Background reading:

  1. UpToDate: Short term complications of the premature infant
  2. Are outcomes of extremely preterm infants improving? Impact of Bayley Assessment of Outcomes

This [multi-center, randomized control trial] study: This study enrolled 1,316 preterm infants with a gestational age range of 24 weeks to 27 weeks and 6 days. The infants were randomized to both a limited ventilation strategy (CPAP versus surfactant) and a target-oxygenation range (85-89% or 91-95%). A total of 258 infants died before 18-22 months of age and 92% of these deaths occurred before discharge following birth.

Overall the primary endpoint of composite outcome of death or neurodevelopmental impairment at 18-22 months did not significantly differ between the CPAP versus surfactant groups or between the target oxygenation groups. Only looking at mortality, it did not significantly differ between the CPAP and surfactant group. Mortality alone, however, was observed to be significantly higher in the lower-oxygen saturation group versus the higher-oxygen group. In subset analysis of the lower-gestational age cohort, mortality was statistically significantly higher in the surfactant group in comparison to the CPAP group.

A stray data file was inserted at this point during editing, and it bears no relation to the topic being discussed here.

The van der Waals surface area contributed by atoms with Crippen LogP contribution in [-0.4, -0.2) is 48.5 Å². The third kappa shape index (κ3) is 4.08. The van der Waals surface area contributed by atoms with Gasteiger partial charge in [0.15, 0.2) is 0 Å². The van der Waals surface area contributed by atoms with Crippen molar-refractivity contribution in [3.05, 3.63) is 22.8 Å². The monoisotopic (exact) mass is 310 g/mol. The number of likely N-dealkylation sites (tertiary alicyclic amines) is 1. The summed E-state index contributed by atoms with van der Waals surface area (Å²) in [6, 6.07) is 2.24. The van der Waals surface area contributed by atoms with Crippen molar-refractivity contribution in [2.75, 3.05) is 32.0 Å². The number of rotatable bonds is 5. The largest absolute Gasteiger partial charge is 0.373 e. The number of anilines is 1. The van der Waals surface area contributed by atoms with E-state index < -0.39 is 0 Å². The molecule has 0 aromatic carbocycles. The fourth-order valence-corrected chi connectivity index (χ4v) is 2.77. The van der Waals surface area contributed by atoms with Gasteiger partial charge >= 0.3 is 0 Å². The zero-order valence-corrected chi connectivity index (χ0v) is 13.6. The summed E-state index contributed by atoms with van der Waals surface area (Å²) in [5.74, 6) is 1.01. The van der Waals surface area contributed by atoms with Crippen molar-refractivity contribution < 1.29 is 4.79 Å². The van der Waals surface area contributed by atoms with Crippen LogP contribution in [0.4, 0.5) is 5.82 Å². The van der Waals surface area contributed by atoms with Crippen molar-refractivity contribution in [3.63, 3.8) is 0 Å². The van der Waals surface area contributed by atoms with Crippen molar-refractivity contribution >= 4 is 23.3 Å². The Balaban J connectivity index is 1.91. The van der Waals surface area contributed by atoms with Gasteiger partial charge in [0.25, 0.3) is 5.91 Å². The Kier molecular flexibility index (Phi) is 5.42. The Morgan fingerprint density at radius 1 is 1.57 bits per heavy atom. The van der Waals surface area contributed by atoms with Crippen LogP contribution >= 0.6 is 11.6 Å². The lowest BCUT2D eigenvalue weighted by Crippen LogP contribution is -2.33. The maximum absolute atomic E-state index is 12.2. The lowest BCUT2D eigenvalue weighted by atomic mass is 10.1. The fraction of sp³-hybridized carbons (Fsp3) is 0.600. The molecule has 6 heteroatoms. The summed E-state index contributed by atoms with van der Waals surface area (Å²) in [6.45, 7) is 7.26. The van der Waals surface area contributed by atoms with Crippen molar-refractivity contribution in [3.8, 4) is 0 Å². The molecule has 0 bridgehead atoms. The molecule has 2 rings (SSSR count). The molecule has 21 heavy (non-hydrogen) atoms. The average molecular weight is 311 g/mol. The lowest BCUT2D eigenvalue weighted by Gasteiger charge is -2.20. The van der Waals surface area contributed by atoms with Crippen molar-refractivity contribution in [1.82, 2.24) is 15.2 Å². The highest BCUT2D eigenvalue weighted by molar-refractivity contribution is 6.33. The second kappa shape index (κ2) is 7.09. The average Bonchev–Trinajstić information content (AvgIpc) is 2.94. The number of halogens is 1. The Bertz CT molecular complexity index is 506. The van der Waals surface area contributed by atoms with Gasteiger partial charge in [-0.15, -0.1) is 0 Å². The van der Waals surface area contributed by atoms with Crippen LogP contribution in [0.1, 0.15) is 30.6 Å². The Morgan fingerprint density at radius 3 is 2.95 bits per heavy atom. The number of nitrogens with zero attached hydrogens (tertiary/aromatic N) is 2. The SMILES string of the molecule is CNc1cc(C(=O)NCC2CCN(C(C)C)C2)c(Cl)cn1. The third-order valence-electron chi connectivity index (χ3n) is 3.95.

In sum: There was no significant difference in the composite outcome of death or neurodevelopmental impairment among premature infants treated with CPAP versus surfactant and low versus high-oxygen saturation levels. These results suggest that less invasive ventilation treatments for premature infants such as CPAP can be considered as an alternative option. Higher-oxygen saturation goals were associated with a lower mortality rate, although they also were associated with a higher incidence of retinopathy of prematurity (of note, overall visual impairment was not significantly different at 18-22 months). While this study yielded valuable information with regard to therapeutic options for extremely premature infants, continued long-term follow up of these infants will shed further light on the issue. Studies are already in place to examine long-term neurodevelopmental outcomes beyond the 18-22 month timeframe used in this study. Nonetheless, this study indicates that early CPAP may be as effective as surfactant while also reinforcing the notion that higher oxygen saturation targets are associated with a lower mortality for extremely premature infants.

Click to read the study in NEJM

By [BH] and [RR]

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Brittany Hasty: Brittany is a 3rd year M.D. candidate at Boston University in Boston, Massachusetts.

 

 

 

 

Rif Rahman: Rif is a 4th year M.D. candidate at Harvard Medical School.